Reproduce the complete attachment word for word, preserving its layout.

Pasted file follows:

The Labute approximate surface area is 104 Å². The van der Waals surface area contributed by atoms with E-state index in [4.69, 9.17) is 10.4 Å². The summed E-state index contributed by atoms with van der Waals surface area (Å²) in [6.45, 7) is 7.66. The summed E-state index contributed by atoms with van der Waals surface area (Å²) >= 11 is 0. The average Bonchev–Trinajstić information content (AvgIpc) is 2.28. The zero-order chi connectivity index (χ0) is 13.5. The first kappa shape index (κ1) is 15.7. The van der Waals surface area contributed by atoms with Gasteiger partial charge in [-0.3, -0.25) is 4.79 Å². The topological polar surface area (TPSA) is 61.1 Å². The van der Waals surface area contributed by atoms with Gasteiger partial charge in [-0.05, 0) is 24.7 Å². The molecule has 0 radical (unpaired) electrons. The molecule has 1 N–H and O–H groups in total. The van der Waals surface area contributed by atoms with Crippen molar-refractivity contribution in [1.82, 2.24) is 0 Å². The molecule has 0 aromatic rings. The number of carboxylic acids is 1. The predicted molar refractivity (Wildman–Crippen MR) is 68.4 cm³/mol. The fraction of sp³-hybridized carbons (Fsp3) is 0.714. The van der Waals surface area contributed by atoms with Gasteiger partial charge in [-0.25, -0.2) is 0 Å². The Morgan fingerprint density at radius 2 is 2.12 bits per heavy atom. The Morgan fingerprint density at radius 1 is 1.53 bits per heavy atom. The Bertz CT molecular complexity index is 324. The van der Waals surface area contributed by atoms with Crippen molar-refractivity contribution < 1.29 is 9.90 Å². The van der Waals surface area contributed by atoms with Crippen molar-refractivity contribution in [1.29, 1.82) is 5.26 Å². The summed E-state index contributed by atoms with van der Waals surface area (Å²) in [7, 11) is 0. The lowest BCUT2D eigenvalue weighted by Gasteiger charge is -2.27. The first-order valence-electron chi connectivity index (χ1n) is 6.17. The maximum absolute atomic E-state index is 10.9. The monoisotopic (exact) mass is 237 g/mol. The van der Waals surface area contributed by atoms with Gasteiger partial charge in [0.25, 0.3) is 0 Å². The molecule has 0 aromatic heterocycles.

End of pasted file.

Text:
The Labute approximate surface area is 104 Å². The van der Waals surface area contributed by atoms with E-state index in [4.69, 9.17) is 10.4 Å². The summed E-state index contributed by atoms with van der Waals surface area (Å²) in [6.45, 7) is 7.66. The summed E-state index contributed by atoms with van der Waals surface area (Å²) >= 11 is 0. The average Bonchev–Trinajstić information content (AvgIpc) is 2.28. The zero-order chi connectivity index (χ0) is 13.5. The first kappa shape index (κ1) is 15.7. The van der Waals surface area contributed by atoms with Gasteiger partial charge in [-0.3, -0.25) is 4.79 Å². The topological polar surface area (TPSA) is 61.1 Å². The van der Waals surface area contributed by atoms with Gasteiger partial charge in [-0.05, 0) is 24.7 Å². The molecule has 0 radical (unpaired) electrons. The molecule has 1 N–H and O–H groups in total. The van der Waals surface area contributed by atoms with Crippen molar-refractivity contribution in [1.82, 2.24) is 0 Å². The molecule has 0 aromatic rings. The number of carboxylic acids is 1. The predicted molar refractivity (Wildman–Crippen MR) is 68.4 cm³/mol. The fraction of sp³-hybridized carbons (Fsp3) is 0.714. The van der Waals surface area contributed by atoms with Gasteiger partial charge in [-0.25, -0.2) is 0 Å². The Morgan fingerprint density at radius 2 is 2.12 bits per heavy atom. The Morgan fingerprint density at radius 1 is 1.53 bits per heavy atom. The Bertz CT molecular complexity index is 324. The van der Waals surface area contributed by atoms with Crippen molar-refractivity contribution < 1.29 is 9.90 Å². The van der Waals surface area contributed by atoms with Crippen molar-refractivity contribution in [1.29, 1.82) is 5.26 Å². The summed E-state index contributed by atoms with van der Waals surface area (Å²) in [7, 11) is 0. The lowest BCUT2D eigenvalue weighted by Gasteiger charge is -2.27. The first-order valence-electron chi connectivity index (χ1n) is 6.17. The maximum absolute atomic E-state index is 10.9. The monoisotopic (exact) mass is 237 g/mol. The van der Waals surface area contributed by atoms with Gasteiger partial charge in [0.25, 0.3) is 0 Å². The molecule has 0 aromatic heterocycles.